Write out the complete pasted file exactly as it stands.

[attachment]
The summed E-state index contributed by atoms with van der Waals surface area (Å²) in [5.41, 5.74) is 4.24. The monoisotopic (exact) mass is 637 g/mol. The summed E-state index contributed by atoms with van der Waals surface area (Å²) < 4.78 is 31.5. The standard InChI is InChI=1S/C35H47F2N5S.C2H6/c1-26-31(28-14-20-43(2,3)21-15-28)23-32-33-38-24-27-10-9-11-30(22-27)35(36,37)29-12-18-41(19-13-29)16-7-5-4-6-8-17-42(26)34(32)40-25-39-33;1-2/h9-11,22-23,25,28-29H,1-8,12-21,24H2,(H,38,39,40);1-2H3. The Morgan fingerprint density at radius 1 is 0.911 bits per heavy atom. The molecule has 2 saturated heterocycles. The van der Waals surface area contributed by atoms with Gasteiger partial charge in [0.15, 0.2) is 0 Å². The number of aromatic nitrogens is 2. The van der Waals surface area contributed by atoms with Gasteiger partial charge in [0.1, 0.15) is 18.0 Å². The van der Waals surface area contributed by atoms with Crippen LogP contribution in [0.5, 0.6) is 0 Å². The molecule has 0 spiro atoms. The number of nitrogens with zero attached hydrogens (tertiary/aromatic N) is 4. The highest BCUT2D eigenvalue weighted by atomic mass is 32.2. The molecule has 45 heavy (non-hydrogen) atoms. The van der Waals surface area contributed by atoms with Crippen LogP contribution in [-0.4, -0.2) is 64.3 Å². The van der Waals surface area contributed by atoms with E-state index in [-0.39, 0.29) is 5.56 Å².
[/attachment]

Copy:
The summed E-state index contributed by atoms with van der Waals surface area (Å²) in [5.41, 5.74) is 4.24. The monoisotopic (exact) mass is 637 g/mol. The summed E-state index contributed by atoms with van der Waals surface area (Å²) < 4.78 is 31.5. The standard InChI is InChI=1S/C35H47F2N5S.C2H6/c1-26-31(28-14-20-43(2,3)21-15-28)23-32-33-38-24-27-10-9-11-30(22-27)35(36,37)29-12-18-41(19-13-29)16-7-5-4-6-8-17-42(26)34(32)40-25-39-33;1-2/h9-11,22-23,25,28-29H,1-8,12-21,24H2,(H,38,39,40);1-2H3. The Morgan fingerprint density at radius 1 is 0.911 bits per heavy atom. The molecule has 2 saturated heterocycles. The van der Waals surface area contributed by atoms with Gasteiger partial charge in [0.15, 0.2) is 0 Å². The number of aromatic nitrogens is 2. The van der Waals surface area contributed by atoms with Gasteiger partial charge in [0.1, 0.15) is 18.0 Å². The van der Waals surface area contributed by atoms with Crippen LogP contribution in [0.5, 0.6) is 0 Å². The molecule has 0 spiro atoms. The number of nitrogens with zero attached hydrogens (tertiary/aromatic N) is 4. The highest BCUT2D eigenvalue weighted by atomic mass is 32.2. The molecule has 45 heavy (non-hydrogen) atoms. The van der Waals surface area contributed by atoms with Crippen LogP contribution in [-0.4, -0.2) is 64.3 Å². The van der Waals surface area contributed by atoms with E-state index in [-0.39, 0.29) is 5.56 Å².